Search Images Maps Play YouTube News Gmail Drive More »
Sign in
Screen reader users: click this link for accessible mode. Accessible mode has the same essential features but works better with your reader.

Patents

  1. Advanced Patent Search
Publication numberUS5499127 A
Publication typeGrant
Application numberUS 08/067,466
Publication dateMar 12, 1996
Filing dateMay 25, 1993
Priority dateMay 25, 1992
Fee statusLapsed
Also published asUS5568297, US5629787, US5677749
Publication number067466, 08067466, US 5499127 A, US 5499127A, US-A-5499127, US5499127 A, US5499127A
InventorsKoujiro Tsubota, Kazuyohsi Fujioka, Yohji Yoshimura, Hiroyuki Ohgami, Yutaka Takafuji, Katsumi Nomura, Masumi Kubo, Hirokazu Kamei
Original AssigneeSharp Kabushiki Kaisha
Export CitationBiBTeX, EndNote, RefMan
External Links: USPTO, USPTO Assignment, Espacenet
Liquid crystal display device having a larger gap between the substrates in the display area than in the sealant area
US 5499127 A
Abstract
A liquid crystal display device including a first substrate, a second substrate, and a sealing member for bonding the first and the second substrates, wherein a spacer for determining a thickness of a gap between the first and the second substrates is included only in the sealing member and wherein d<D where D is the thickness of the gap and d is the thickness of the sealing member. The gap is filled with a liquid crystal. A method for producing a liquid crystal display including the steps of pressing a liquid crystal panel including a first substrate and a second substrate interposing a sealing member which contains a spacer mixed therein, the spacer determining a thickness of a gap between the first and the second substrates, in a state where an elastic sheet having a cutout corresponding to the liquid crystal panel is provided a surface of one of the first and the second substrates, the surface being out of contact with the sealing member; curing the sealing member; and injecting a liquid crystal into the gap.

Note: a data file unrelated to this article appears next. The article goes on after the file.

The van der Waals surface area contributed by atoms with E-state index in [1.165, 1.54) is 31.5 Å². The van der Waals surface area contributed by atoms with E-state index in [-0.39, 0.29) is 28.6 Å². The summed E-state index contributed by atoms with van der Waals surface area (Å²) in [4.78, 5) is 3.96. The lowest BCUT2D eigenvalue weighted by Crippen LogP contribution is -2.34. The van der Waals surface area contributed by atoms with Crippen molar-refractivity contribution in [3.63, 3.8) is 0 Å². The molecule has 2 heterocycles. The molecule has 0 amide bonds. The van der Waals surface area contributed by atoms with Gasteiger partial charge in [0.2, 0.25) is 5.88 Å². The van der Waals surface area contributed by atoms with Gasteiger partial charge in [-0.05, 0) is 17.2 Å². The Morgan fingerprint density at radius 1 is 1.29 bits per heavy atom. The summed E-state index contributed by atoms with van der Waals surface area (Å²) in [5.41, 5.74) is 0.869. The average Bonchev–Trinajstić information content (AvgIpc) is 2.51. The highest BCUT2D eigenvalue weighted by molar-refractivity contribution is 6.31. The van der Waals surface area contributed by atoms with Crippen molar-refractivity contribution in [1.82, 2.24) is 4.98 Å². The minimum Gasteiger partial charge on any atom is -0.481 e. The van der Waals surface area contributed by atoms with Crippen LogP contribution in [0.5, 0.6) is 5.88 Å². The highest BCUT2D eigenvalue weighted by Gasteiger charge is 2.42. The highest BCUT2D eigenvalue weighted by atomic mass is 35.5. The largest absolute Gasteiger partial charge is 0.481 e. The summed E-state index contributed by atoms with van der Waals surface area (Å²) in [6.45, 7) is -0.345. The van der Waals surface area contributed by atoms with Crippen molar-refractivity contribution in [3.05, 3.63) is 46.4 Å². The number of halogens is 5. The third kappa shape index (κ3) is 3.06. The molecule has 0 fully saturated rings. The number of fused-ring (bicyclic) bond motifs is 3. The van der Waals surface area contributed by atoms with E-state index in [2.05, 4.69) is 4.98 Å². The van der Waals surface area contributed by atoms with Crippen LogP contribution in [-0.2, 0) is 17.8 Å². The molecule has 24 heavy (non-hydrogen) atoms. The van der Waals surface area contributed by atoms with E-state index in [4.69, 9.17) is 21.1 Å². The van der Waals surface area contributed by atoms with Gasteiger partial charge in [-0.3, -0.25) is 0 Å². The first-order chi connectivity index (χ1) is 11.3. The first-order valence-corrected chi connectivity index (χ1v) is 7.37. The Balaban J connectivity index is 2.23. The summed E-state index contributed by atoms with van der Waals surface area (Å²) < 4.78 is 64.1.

Images(20)
Previous page
Next page
Claims(3)
What is claimed is:
1. A cell used for a liquid crystal display device including a first substrate, a second substrate, and a sealing member for bonding the first and the second substrates,
wherein a spacer for determining a gap between the first and the second substrates is included only in the sealing member, the spacer not existing in a display area which is substantially enclosed by the sealing member, and said gap being substantially uniform throughout said display area and
wherein a relationship between the gap in the display area and a distance between the first and second substrates spaced by the sealing member is substantially uniform and d<D, where D is a substantially uniform distance between the first and second substrates in the entirety of the display area, and d is the distance between the first and second substrates spaced by the sealing member.
2. A cell used for a liquid crystal display device according to claim 1, wherein D≦1.2×d.
3. A cell used for a liquid crystal display device according to claim 1, wherein the display area has at least one side having a length of 25 mm or more.
Description
BACKGROUND OF THE INVENTION

1. Field of the Invention

The present invention relates to a liquid crystal display (hereinafter, referred to as LCD) device including a liquid crystal layer interposed between two substrates and to a method for producing the same.

2. Description of the Related Art

An LCD device is produced by sealing a space between two substrates opposed to each other except for a portion acting as an injection opening and then injecting a liquid crystal into the space from the injection opening. Such an injection is conventionally performed by a liquid crystal injection apparatus which includes a liquid crystal bath in a chamber in which an inner pressure is adjustable. For example, the injection is performed in the following manner. The inner pressure of the chamber is reduced to approximately 10-3 torr by a vacuum pump, and then an injection opening is immersed in a liquid crystal in the a liquid crystal bath with the injection opening being directed downward. By increasing the inner pressure to an atmospheric level, the liquid crystal is injected between the two substrates sealed with a sealing member. Finally, the injection opening is coated with an ultraviolet curing resin by a dispenser or the like and is sealed by radiating ultraviolet to the ultraviolet curing resin.